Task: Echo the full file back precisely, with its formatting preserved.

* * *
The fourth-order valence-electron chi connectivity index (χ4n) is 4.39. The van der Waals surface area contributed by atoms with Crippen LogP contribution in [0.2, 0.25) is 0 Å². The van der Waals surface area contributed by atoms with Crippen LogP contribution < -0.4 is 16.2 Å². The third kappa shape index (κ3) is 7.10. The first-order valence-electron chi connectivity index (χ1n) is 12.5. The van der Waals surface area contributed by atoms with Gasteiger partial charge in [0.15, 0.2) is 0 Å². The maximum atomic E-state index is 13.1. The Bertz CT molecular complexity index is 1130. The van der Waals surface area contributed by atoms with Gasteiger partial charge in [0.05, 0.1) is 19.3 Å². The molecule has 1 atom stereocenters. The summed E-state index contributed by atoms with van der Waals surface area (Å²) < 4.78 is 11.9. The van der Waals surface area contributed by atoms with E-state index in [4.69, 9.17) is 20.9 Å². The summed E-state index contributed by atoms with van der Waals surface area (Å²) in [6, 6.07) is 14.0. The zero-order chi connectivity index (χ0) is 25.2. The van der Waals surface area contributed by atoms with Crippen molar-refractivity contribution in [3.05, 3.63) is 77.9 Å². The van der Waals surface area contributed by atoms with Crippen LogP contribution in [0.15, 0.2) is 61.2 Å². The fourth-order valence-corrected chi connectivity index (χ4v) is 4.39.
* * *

The fourth-order valence-electron chi connectivity index (χ4n) is 4.39. The van der Waals surface area contributed by atoms with Crippen LogP contribution in [0.2, 0.25) is 0 Å². The van der Waals surface area contributed by atoms with Crippen LogP contribution < -0.4 is 16.2 Å². The third kappa shape index (κ3) is 7.10. The first-order valence-electron chi connectivity index (χ1n) is 12.5. The van der Waals surface area contributed by atoms with Gasteiger partial charge in [0.15, 0.2) is 0 Å². The maximum atomic E-state index is 13.1. The Bertz CT molecular complexity index is 1130. The van der Waals surface area contributed by atoms with Gasteiger partial charge in [0.05, 0.1) is 19.3 Å². The molecule has 1 atom stereocenters. The summed E-state index contributed by atoms with van der Waals surface area (Å²) < 4.78 is 11.9. The van der Waals surface area contributed by atoms with E-state index in [4.69, 9.17) is 20.9 Å². The summed E-state index contributed by atoms with van der Waals surface area (Å²) in [6, 6.07) is 14.0. The zero-order chi connectivity index (χ0) is 25.2. The van der Waals surface area contributed by atoms with Crippen molar-refractivity contribution in [3.05, 3.63) is 77.9 Å². The van der Waals surface area contributed by atoms with Crippen LogP contribution in [0.15, 0.2) is 61.2 Å². The fourth-order valence-corrected chi connectivity index (χ4v) is 4.39.